Dedications: My four late friends Rory, Stan, Bryan, Jeff - shine on you crazy diamonds, they would have blogged too. Then theres Garry from Brisbane, Franco in Milan, Mike now in S.F. / my '60s-'80s gang: Ned & Joseph in Ireland; in England: Frank, Des, Guy, Clive, Joe & Joe, Ian, Ivan, Nick, David, Les, Stewart, the 3 Michaels / Catriona, Sally, Monica, Jean, Ella, Anne, Candie / and now: Daryl in N.Y., Jerry, John, Colin, Martin and Donal.

Tuesday, 21 June 2016

Can't help loving that Showboat - 1936

There is a new production of SHOWBOAT currently on in London, (which I may have to go and see now) but I only know it from the 1951 MGM film which I may have seen once or twice on television - it now looks like a cartoon compared to the 1936 original (despite valiant work from Ava Gardner - dubbed - and Marge & Gower Champion). The rare 1936 film by James Whale (BRIDE OF FRANKENSTEIN etc) is the one to see and cherish, a film of such richness I want to see it again right away. Though I knew of Paul Robeson and Helen Morgan I had not somehow seen or heard them before, and I am bowled over.

Adaptation of the Broadway musical. Magnolia Hawks is the lovely daughter of Cap'n Andy Hawks, the genial proprietor of a show boat that cruises the Missisippi, and his nagging wife, Parthy. She is best friends with the show boat's star, Julie LaVerne, but Julie and her husband Steve are forced to leave when it is revealed that Julie has "Negro" blood in her, thereby breaking the state law by being married to the white Steve. Magnolia replaces Julie as the show boat's female star, and the show's new male star is the suave gambler Gaylord Ravenal. Magnolia and Gaylord fall in love and marry against Parthy's wishes. They and their young daughter lead the high life when Gaylord is lucky in gambling, but live like dirt when he's unlucky. During one such unlucky streak, a broken Gaylord leaves Magnolia and she is forced to start over by returning to the stage. Like Old Man River she just keeps rollin' along.
Jerome Kern's SHOWBOAT, from Edna Ferber's book, may well be the first great American musical, and possibly the greatest movie musical of all, this 1936 version of SHOWBOAT has Irene Dunne, Allan Jones, Paul Robeson and Hattie McDaniel joining Helen Morgan and Charles Winninger from the original Broadway cast of 1927. So great that, when MGM made their own version in 1951, they tried to have all prints and copies of the original destroyed. Mercifully they weren't quite successful. Closer to the original stage version, this includes most of the classic songs by Jerome Kern and Oscar Hammerstein, not least Robeson singing "Ol' Man River" and that's followed by Morgan's "Can't Help Loving That Man", brilliantly staged too, with Irene and Hattie. She was certainly the classic torch singer. Fascinating reading about her and Paul Robeson's life and career. Robeson's rich bass electrifies, I knew he had played OTHELLO and SHOWBOAT in London and how his political leanings had caused such trouble, but he was certainly a trailblazer ahead of his time. We like Irene Dunne a lot here too, as per label - one of the essential 1930s stars like Margaret Sullavan. Allan Jones was the father of singer Jack Jones.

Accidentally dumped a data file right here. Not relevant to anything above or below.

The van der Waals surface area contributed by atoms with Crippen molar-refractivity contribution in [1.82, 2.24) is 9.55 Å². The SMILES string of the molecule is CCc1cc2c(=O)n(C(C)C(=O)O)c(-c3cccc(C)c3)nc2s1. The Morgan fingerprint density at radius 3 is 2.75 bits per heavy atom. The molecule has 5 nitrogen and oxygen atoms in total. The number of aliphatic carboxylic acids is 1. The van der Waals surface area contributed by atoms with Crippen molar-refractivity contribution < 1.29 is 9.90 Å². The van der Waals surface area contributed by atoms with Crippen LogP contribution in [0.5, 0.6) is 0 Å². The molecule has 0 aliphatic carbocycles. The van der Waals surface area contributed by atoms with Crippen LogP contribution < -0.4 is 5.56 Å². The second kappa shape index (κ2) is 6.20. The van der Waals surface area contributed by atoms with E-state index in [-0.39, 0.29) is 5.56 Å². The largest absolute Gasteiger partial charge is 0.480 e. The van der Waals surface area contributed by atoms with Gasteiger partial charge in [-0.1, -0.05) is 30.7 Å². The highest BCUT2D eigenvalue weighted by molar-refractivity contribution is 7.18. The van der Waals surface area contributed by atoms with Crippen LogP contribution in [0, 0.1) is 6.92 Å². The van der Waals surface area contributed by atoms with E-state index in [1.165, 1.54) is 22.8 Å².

Jerome Kern has his finest moment here with unforgettable songs following one after the other. "Ol Man River", "My Bill","Can't Help Loving That Man of Mine", "Ah Still Suits Me", "Make Believe", After The Ball" The film remains a classic piece of Americana. James Whale's direction captures it all perfectly, its certainly an essential 1930s film. The last section though when Magnolia and Gaylord's daughter Kim becomes a stage star too in the then modern 1930s setting seems unnecessary now - we just want to be back on the Showboat with Paul and Hattie and Helen and all of them,

The film also show the ugly racism of the time, that blackface number seems grotesque now but was acceptable then ....
The Paul Robeson and chorus rendition of "Old Man River" has to be  one of the greatest numbers in the history of Hollywood musicals, up there with Judy;s "Over The Rainbow" or "The Man That Got Away" or the "My Forgotten Man" number from GOLDDIGGERS OF 1933. And what makes it even more impressive is that the number was directed by a director who had made his reputation directing monster movies (thats the gay James Whale of GODS AND MONSTERS).

Next: One of the great 1950s musicals: THE PAJAMA GAME. Book your tickets now ...

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